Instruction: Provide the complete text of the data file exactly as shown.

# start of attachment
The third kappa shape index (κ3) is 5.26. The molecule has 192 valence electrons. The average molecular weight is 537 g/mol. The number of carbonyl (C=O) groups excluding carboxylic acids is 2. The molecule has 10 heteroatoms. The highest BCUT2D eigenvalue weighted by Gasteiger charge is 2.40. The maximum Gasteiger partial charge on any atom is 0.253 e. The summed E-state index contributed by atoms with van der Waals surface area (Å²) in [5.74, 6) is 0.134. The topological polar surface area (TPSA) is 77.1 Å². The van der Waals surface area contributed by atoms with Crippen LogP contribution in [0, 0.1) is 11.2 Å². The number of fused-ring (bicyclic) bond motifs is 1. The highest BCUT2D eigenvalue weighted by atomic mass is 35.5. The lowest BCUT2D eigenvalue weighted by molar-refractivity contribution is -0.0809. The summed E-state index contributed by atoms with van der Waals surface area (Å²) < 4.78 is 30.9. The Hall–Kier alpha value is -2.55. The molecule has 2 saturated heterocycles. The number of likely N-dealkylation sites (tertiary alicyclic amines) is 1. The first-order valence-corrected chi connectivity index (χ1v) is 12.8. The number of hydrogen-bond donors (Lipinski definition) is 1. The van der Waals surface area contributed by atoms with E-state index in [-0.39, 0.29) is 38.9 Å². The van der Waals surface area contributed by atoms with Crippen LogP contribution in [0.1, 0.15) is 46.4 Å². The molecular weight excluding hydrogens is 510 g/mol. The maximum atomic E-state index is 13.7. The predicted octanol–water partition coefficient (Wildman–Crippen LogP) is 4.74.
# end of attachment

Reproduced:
The third kappa shape index (κ3) is 5.26. The molecule has 192 valence electrons. The average molecular weight is 537 g/mol. The number of carbonyl (C=O) groups excluding carboxylic acids is 2. The molecule has 10 heteroatoms. The highest BCUT2D eigenvalue weighted by Gasteiger charge is 2.40. The maximum Gasteiger partial charge on any atom is 0.253 e. The summed E-state index contributed by atoms with van der Waals surface area (Å²) in [5.74, 6) is 0.134. The topological polar surface area (TPSA) is 77.1 Å². The van der Waals surface area contributed by atoms with Crippen LogP contribution in [0, 0.1) is 11.2 Å². The number of fused-ring (bicyclic) bond motifs is 1. The highest BCUT2D eigenvalue weighted by atomic mass is 35.5. The lowest BCUT2D eigenvalue weighted by molar-refractivity contribution is -0.0809. The summed E-state index contributed by atoms with van der Waals surface area (Å²) < 4.78 is 30.9. The Hall–Kier alpha value is -2.55. The molecule has 2 saturated heterocycles. The number of likely N-dealkylation sites (tertiary alicyclic amines) is 1. The first-order valence-corrected chi connectivity index (χ1v) is 12.8. The number of hydrogen-bond donors (Lipinski definition) is 1. The van der Waals surface area contributed by atoms with E-state index in [-0.39, 0.29) is 38.9 Å². The van der Waals surface area contributed by atoms with Crippen LogP contribution in [0.1, 0.15) is 46.4 Å². The molecular weight excluding hydrogens is 510 g/mol. The maximum atomic E-state index is 13.7. The predicted octanol–water partition coefficient (Wildman–Crippen LogP) is 4.74.